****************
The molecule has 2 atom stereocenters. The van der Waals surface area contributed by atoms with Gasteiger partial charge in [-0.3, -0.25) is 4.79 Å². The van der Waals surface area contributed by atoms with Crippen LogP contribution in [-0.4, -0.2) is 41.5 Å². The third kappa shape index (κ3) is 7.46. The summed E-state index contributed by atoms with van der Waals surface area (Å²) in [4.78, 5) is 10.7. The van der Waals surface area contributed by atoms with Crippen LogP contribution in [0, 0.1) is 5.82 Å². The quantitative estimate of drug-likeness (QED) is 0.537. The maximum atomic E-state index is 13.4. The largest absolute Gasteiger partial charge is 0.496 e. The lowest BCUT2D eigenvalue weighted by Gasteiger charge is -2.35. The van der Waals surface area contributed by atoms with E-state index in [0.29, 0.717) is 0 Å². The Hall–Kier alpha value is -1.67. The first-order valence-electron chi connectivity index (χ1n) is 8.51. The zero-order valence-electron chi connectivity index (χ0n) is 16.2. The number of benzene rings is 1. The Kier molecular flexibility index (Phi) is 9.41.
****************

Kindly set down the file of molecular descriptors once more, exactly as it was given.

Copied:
The molecule has 2 atom stereocenters. The van der Waals surface area contributed by atoms with Gasteiger partial charge in [-0.3, -0.25) is 4.79 Å². The van der Waals surface area contributed by atoms with Crippen LogP contribution in [-0.4, -0.2) is 41.5 Å². The third kappa shape index (κ3) is 7.46. The summed E-state index contributed by atoms with van der Waals surface area (Å²) in [4.78, 5) is 10.7. The van der Waals surface area contributed by atoms with Crippen LogP contribution in [0, 0.1) is 5.82 Å². The quantitative estimate of drug-likeness (QED) is 0.537. The maximum atomic E-state index is 13.4. The largest absolute Gasteiger partial charge is 0.496 e. The lowest BCUT2D eigenvalue weighted by Gasteiger charge is -2.35. The van der Waals surface area contributed by atoms with E-state index in [0.29, 0.717) is 0 Å². The Hall–Kier alpha value is -1.67. The first-order valence-electron chi connectivity index (χ1n) is 8.51. The zero-order valence-electron chi connectivity index (χ0n) is 16.2. The number of benzene rings is 1. The Kier molecular flexibility index (Phi) is 9.41.